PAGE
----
I've had this recipe in my pile of 'pork recipes to try' for quite awhile now.  What moved it on up to the top of the pile was a trip to the local Home Goods store.  They had tins of spanish smoked paprika for $2.99 so we picked one up, excited to try the spice.  We've seen it alot recently on one of our favorite cooking shows, Jose Andres' Made in Spain.  Anything with a smoky flavor is appealing to me and this spice did not disappoint.  This dish was yummy and a good weeknight meal.  We did not have any swiss chard, but half a bag of baby spinach leftover from another dish, so I used that.  Also, I used whole wheat noodles.  This recipe was almost immediately determined to be a "keeper" and went right into my binder of recipes.

Paprika Pork with Egg Noodles

Serves 4
Prep 10 minutes


    * Salt
    * 1/2 pound wide egg noodles
    * 1 bunch Swiss chard, stems discarded and leaves chopped  (I used spinach.)
    * 3 tablespoons butter
    * Pepper
    * Pinch nutmeg
    * 4 boneless pork loin chops (6 ounces each), butterflied and pounded 1/4 inch thick
    * 1/3 cup flour
    * 2 large eggs
    * 1 cup bread crumbs
    * 1 teaspoon hot smoked paprika
    * 1/4 cup vegetable oil
    * 1 lemon, cut into 4 wedges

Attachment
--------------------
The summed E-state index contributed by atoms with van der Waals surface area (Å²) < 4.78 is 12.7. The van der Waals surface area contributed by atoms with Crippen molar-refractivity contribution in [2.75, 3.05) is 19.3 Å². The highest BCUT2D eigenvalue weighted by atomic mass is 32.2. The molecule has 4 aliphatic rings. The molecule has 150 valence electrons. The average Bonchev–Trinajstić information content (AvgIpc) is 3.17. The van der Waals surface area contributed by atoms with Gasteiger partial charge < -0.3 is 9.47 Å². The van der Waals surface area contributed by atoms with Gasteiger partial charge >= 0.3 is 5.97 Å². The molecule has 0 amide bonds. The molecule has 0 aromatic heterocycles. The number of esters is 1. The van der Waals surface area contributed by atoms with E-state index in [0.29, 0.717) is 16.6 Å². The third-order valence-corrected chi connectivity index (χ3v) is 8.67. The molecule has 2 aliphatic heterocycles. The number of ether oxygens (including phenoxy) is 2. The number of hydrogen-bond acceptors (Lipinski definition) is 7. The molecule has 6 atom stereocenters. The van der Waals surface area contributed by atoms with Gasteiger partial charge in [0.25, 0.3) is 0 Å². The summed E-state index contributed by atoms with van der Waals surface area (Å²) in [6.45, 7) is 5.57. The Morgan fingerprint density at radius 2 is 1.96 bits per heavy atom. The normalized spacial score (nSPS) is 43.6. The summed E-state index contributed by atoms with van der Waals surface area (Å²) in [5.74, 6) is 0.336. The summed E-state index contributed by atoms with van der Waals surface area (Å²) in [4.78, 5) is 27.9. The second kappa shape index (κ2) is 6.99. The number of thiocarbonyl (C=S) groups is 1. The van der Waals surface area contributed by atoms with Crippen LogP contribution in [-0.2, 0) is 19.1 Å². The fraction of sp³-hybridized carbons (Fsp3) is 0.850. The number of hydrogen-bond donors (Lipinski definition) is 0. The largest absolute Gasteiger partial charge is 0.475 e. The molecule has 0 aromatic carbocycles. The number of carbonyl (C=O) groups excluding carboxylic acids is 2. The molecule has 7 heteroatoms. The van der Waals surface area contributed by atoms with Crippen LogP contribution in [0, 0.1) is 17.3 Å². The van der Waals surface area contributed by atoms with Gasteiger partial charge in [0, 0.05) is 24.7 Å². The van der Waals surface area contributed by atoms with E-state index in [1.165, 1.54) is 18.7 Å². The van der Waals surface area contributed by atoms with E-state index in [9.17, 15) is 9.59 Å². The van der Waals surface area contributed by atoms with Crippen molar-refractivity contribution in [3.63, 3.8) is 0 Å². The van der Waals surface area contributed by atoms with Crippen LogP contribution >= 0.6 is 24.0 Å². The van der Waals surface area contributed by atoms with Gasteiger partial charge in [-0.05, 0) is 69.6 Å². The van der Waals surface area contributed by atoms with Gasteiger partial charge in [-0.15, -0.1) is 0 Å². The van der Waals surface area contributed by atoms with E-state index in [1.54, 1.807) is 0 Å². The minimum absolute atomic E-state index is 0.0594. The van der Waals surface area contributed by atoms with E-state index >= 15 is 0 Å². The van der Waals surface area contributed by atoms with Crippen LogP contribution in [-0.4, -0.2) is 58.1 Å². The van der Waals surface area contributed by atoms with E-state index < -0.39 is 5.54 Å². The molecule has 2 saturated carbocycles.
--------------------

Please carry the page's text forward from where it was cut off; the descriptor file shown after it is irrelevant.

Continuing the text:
1.  Preheat the oven to 300°. Bring a large pot of water to a boil, salt it, add the noodles and cook until al dente. Stir in the chard and cook for 1 minute to wilt. Drain the noodles and chard in a colander and return them to the pot. Add the butter and toss well. Season with salt, pepper and the nutmeg.
   2.  While the pasta is working, season the pork cutlets with salt and pepper. Place the flour on a plate. In a shallow dish, beat the eggs. On a plate, combine the bread crumbs and paprika. Coat the cutlets with the flour, shaking off any excess; dip in the eggs and coat with the seasoned bread crumbs.
   3.  In a large skillet, heat 3 tablespoons oil over medium heat until rippling. Add 2 cutlets and cook until golden, about 4 minutes on each side. Keep warm in the oven. Repeat with the remaining cutlets and oil.
   4.  Serve some Swiss chard and noodles alongside each pork cutlet, with a lemon wedge for squeezing over the pork.

Sunday, October 18, 2009

Cheddar Corn Chowder: Barefoot Bloggers